SharePoint has been around for about 10 years now, with all ups and downs, with bad days and glory days. For the better or worse, SharePoint has became de facto a standard – it is now the most preferred tool for company intranets, and companies tend to put everything in their SharePoint – enterprise content management, collaboration, business process management, and, as we are witnessing at the moment – SharePoint is also rapidly becoming the most popular platform for the social computing (or better: knowledge computing) in businesses. SharePoint might be the last area where Microsoft still has the full domination on the market – one could even say a monopoly. Yes, there is some concurrence to SharePoint, but its market share, and its feature set, allow Microsoft just to lean back, and to enjoy the moment: they made a great application, and they know it.
And then the inevitable has happened: everyone wanted to be friends with SharePoint. In just a few years, thousands of business solutions have been built upon SharePoint, almost every LOB software wanted to exchange data with SharePoint, and I was more than once witnessing CEOs who wanted to buy (or to sponsor the development of) a solution, but only if it is based on SharePoint, doesn’t matter if it, in that particular case, makes sense or not.
And since SharePoint architects and developers have been rarer then the polar bears, two things have happened:
1. Existing people were soon overworked and stressed, working on too many projects, often at the same time, and the quality of their solutions began to decrease
2. A hyper-production of SharePoint developers took place – a lot of people from the SharePoint Administration edge, and even business analysts, were forced to learn how to develop for SharePoint, even if they have never developed before. Even the people who had nothing to do with development before, were suddenly being considered SharePoint developers (You were a cook? Yes? A good cook? Yes? Great! You are a SharePoint developer now!)
Once this has happened, everything was possible – we have again had pieces of the front-end code talking directly to the data layer, we have got the solutions with virtually no architecture, we have again seen the full merger of user interface and business logic, we have again had the empty catch blocks… Pandora’s box has been opened, and everything was possible again.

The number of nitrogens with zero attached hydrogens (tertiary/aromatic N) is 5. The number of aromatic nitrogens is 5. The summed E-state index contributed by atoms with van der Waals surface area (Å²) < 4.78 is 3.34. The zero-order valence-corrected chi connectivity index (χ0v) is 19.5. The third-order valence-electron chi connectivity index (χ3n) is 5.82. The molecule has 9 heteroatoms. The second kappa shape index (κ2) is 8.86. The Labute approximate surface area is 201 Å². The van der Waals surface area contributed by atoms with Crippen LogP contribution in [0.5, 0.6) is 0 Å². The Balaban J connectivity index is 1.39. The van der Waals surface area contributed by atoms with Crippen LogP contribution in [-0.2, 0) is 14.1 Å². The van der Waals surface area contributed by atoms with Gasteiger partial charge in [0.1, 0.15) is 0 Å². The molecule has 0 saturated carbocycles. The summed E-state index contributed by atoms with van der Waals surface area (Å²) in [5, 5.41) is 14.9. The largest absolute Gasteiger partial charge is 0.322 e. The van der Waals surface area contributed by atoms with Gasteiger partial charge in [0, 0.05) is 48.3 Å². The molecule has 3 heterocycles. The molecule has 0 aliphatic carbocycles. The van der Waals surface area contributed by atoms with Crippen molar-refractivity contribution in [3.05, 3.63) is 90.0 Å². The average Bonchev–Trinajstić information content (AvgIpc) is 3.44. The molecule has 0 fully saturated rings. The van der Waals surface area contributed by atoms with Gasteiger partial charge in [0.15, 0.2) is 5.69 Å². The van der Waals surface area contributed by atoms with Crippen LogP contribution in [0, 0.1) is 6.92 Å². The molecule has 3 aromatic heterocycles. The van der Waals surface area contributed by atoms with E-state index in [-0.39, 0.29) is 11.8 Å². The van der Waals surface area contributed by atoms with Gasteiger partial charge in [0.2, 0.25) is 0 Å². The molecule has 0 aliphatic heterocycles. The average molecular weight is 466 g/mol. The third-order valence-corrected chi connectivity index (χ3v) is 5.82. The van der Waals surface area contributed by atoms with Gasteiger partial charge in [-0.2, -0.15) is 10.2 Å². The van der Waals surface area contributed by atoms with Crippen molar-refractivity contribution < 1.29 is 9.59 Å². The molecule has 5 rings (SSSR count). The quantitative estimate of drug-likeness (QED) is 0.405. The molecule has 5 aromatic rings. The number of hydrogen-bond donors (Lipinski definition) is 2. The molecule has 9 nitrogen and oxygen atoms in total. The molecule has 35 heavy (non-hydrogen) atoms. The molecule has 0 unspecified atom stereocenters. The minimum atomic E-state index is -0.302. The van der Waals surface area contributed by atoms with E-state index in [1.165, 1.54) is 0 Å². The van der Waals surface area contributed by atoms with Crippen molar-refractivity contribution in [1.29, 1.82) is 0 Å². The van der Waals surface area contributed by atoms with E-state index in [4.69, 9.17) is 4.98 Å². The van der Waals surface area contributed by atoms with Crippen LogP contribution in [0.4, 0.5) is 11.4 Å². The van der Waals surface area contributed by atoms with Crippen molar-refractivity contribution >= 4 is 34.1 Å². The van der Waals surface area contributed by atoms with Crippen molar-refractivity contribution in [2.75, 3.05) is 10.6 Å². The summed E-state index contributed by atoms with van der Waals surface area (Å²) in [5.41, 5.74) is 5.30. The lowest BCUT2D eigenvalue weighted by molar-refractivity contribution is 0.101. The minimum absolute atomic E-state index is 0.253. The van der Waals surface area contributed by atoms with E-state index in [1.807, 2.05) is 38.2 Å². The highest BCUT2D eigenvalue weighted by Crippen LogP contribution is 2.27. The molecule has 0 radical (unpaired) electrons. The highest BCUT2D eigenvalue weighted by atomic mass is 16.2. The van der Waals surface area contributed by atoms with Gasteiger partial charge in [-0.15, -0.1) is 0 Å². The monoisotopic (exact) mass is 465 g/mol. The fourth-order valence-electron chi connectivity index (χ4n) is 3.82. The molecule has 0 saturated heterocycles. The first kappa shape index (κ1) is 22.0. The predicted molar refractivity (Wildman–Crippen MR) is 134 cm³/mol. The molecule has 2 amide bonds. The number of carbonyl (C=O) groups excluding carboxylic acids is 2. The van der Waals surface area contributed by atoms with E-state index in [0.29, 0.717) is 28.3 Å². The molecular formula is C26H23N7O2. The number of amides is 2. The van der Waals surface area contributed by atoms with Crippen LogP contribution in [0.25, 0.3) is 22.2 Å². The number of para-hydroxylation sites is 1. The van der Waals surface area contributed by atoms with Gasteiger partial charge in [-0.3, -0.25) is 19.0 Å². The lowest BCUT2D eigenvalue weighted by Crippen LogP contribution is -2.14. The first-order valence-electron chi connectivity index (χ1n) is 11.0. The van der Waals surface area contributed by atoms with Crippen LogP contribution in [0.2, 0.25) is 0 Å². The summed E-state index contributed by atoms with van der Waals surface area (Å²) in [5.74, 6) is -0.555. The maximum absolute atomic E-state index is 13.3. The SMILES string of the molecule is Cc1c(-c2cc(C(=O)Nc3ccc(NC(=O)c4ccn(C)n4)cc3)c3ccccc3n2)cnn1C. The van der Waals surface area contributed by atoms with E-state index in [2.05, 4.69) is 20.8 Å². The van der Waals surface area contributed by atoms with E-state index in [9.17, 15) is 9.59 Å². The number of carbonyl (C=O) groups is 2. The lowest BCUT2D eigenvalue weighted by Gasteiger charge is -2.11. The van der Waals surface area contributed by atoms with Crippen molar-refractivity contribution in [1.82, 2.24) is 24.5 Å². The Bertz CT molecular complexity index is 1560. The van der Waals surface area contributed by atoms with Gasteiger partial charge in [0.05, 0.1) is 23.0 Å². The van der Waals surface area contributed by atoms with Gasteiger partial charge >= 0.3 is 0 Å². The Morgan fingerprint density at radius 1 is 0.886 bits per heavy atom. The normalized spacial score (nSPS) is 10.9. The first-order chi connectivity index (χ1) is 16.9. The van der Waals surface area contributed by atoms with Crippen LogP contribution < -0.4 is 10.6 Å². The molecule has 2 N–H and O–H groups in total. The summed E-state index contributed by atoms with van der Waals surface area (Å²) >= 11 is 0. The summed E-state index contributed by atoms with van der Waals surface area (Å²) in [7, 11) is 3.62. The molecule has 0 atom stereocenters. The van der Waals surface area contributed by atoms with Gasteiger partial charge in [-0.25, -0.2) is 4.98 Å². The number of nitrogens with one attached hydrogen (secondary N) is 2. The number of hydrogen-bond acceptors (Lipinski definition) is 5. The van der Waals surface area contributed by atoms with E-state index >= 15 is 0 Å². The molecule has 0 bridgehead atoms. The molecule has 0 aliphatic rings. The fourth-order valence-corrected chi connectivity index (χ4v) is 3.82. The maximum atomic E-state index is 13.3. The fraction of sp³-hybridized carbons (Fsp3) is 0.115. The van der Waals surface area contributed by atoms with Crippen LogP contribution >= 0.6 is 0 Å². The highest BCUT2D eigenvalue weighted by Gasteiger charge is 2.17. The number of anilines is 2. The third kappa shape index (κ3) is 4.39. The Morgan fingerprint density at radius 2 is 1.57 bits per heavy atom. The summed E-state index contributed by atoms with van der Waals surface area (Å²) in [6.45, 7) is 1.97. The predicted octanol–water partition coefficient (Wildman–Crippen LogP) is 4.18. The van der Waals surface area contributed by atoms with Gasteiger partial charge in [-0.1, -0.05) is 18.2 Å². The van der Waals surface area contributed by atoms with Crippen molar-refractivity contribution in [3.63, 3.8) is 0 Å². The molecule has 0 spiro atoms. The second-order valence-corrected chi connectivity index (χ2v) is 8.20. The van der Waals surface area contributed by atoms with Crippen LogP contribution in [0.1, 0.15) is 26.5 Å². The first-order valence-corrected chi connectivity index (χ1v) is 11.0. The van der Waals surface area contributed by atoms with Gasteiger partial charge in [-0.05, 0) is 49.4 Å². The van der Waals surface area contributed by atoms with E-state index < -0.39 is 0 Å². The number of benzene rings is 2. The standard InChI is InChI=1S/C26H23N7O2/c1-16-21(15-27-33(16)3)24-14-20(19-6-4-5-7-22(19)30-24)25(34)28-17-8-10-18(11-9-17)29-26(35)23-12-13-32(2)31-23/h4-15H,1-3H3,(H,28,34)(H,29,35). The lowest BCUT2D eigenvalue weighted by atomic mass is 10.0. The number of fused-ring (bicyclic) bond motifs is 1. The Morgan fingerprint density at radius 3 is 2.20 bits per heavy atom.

SharePoint solutions are generally considered to be different. All the experience which we have gained in the past decades, that tells us how to develop good software, was ignored. And all of the recognized architecture patterns ceased to exist. It’s SharePoint. It’s different.
This is no joke – the argumentation you can hear most of the times is – “Yes, but it’s SharePoint”. Architecture is crap? Yes, but it’s SharePoint. There is no error handling here? Yes, but it’s SharePoint. I have seen this same piece of code for the third time in a single solution? Yes, but it’s SharePoint. It’s different.
Well, it’s not. I don’t know why some people think, that, if they develop for SharePoint, it provides them an excuse to develop like a jerk.
At my current position as a SharePoint Solution Architect, I often have to review SharePoint solutions, and it is sometimes really scary what I get to see there. That is the main reason why I have decided to start a series of blog posts, and an open source project (which will soon be available on the CodePlex), with a single goal to show that SharePoint solutions do not necessary need to be different – we can follow the rules, we can use the knowledge and experience from the past, and remain SharePoint developers. No, really.
A missing link, and a biggest issue in most of the SharePoint solutions is architecture. Architecture has a direct impact on all of the following steps in the ALM cycle – most directly on testing, deployment and change management. I will try here to present the ways how to create SharePoint architecture, on such a way that SharePoint solutions do not become different. I will show how the standard architecture patterns can be applied, and how to deal with the common issues like exception handling and logging, configuration, dependency injection, multilingualism and similar topics. As I have already mentioned, these topics will be accompanied by an example solution, stored on the CodePlex, which will grow with each new blog post. The demo solution will be published under MIT license, with practically no usage restrictions.
The next expected question would be – why would anyone write such a series of articles, when there is a great SharePoint Guidance document (SPG) from Microsoft’s Patterns & Practices team. To make one thing straight: this series of articles is not meant to be an alternative to SPG. SPG is still the ultimate resource for all SharePoint Architects and senior developers, which should, by my opinion, be read in the regular intervals (just that we do not forget the things). I will, from time to time, publish here some different approaches to the same topics covered by SPG (like configuration and service location), and, whenever I do, I will always state my reasons why did I take that specific approach. Basically, SPG is in some aspects way too much SharePoint, and it tends in these topics to keep considering SharePoint solutions as being different. That way, problem can occur when we create mixed solutions – SharePoint and general .NET or other technologies – SPG approach is in these cases usually not appropriate. But in most of the cases: SPG is a way to go.
If you have some special wishes about this series of articles or if you would do the things differently – I am open for all suggestions and discussion. There will be a discussion board opened on the CodePlex project page, or you can leave your comments directly under the blog posts – it’s your decision.
Because it’s SharePoint.